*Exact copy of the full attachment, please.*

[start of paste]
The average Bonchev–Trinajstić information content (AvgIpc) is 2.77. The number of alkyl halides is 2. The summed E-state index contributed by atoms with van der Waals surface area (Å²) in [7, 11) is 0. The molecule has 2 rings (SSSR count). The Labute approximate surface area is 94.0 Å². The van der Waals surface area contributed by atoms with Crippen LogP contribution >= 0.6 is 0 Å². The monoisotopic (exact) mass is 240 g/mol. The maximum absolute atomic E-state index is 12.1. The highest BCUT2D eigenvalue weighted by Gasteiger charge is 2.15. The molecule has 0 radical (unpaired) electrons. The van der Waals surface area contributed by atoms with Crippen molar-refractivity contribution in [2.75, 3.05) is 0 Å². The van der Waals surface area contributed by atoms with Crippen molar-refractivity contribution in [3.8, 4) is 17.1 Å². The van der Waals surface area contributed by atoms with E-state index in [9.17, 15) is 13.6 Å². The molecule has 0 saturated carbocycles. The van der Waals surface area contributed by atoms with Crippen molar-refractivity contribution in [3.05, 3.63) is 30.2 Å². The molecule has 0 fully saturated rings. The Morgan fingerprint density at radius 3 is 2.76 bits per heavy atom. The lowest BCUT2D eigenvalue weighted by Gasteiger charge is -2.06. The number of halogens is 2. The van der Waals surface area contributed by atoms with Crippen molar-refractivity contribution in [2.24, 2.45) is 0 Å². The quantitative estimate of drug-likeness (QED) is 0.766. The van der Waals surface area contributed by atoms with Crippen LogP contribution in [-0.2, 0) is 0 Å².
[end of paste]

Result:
The average Bonchev–Trinajstić information content (AvgIpc) is 2.77. The number of alkyl halides is 2. The summed E-state index contributed by atoms with van der Waals surface area (Å²) in [7, 11) is 0. The molecule has 2 rings (SSSR count). The Labute approximate surface area is 94.0 Å². The van der Waals surface area contributed by atoms with Crippen LogP contribution >= 0.6 is 0 Å². The monoisotopic (exact) mass is 240 g/mol. The maximum absolute atomic E-state index is 12.1. The highest BCUT2D eigenvalue weighted by Gasteiger charge is 2.15. The molecule has 0 radical (unpaired) electrons. The van der Waals surface area contributed by atoms with Crippen molar-refractivity contribution in [2.75, 3.05) is 0 Å². The van der Waals surface area contributed by atoms with Crippen molar-refractivity contribution in [3.8, 4) is 17.1 Å². The van der Waals surface area contributed by atoms with E-state index in [9.17, 15) is 13.6 Å². The molecule has 0 saturated carbocycles. The van der Waals surface area contributed by atoms with Crippen molar-refractivity contribution in [3.05, 3.63) is 30.2 Å². The molecule has 0 fully saturated rings. The Morgan fingerprint density at radius 3 is 2.76 bits per heavy atom. The lowest BCUT2D eigenvalue weighted by Gasteiger charge is -2.06. The number of halogens is 2. The van der Waals surface area contributed by atoms with Crippen molar-refractivity contribution in [2.24, 2.45) is 0 Å². The quantitative estimate of drug-likeness (QED) is 0.766. The van der Waals surface area contributed by atoms with Crippen LogP contribution in [-0.2, 0) is 0 Å².